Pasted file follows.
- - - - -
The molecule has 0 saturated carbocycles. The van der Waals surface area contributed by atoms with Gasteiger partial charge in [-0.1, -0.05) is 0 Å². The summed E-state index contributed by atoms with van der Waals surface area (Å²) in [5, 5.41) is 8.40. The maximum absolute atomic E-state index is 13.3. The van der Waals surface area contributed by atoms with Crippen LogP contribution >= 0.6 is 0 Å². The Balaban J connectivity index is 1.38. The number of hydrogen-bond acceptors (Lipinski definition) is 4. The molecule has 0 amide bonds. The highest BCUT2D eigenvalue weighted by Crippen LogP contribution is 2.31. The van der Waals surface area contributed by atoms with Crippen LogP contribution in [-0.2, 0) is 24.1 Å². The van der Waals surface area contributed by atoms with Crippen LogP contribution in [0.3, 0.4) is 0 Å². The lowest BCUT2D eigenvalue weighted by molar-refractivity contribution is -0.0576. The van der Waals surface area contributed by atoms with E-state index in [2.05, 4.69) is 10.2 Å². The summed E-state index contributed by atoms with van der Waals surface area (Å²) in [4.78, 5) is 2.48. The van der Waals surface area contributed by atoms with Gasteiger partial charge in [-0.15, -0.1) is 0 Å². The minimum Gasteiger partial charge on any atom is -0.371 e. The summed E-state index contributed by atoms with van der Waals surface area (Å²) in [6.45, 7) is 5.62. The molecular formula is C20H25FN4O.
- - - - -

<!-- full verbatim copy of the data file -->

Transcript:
The molecule has 0 saturated carbocycles. The van der Waals surface area contributed by atoms with Gasteiger partial charge in [-0.1, -0.05) is 0 Å². The summed E-state index contributed by atoms with van der Waals surface area (Å²) in [5, 5.41) is 8.40. The maximum absolute atomic E-state index is 13.3. The van der Waals surface area contributed by atoms with Crippen LogP contribution >= 0.6 is 0 Å². The Balaban J connectivity index is 1.38. The number of hydrogen-bond acceptors (Lipinski definition) is 4. The molecule has 0 amide bonds. The highest BCUT2D eigenvalue weighted by Crippen LogP contribution is 2.31. The van der Waals surface area contributed by atoms with Crippen LogP contribution in [-0.2, 0) is 24.1 Å². The van der Waals surface area contributed by atoms with Crippen LogP contribution in [0.3, 0.4) is 0 Å². The lowest BCUT2D eigenvalue weighted by molar-refractivity contribution is -0.0576. The van der Waals surface area contributed by atoms with E-state index in [2.05, 4.69) is 10.2 Å². The summed E-state index contributed by atoms with van der Waals surface area (Å²) in [4.78, 5) is 2.48. The van der Waals surface area contributed by atoms with Gasteiger partial charge in [-0.15, -0.1) is 0 Å². The minimum Gasteiger partial charge on any atom is -0.371 e. The summed E-state index contributed by atoms with van der Waals surface area (Å²) in [6.45, 7) is 5.62. The molecular formula is C20H25FN4O.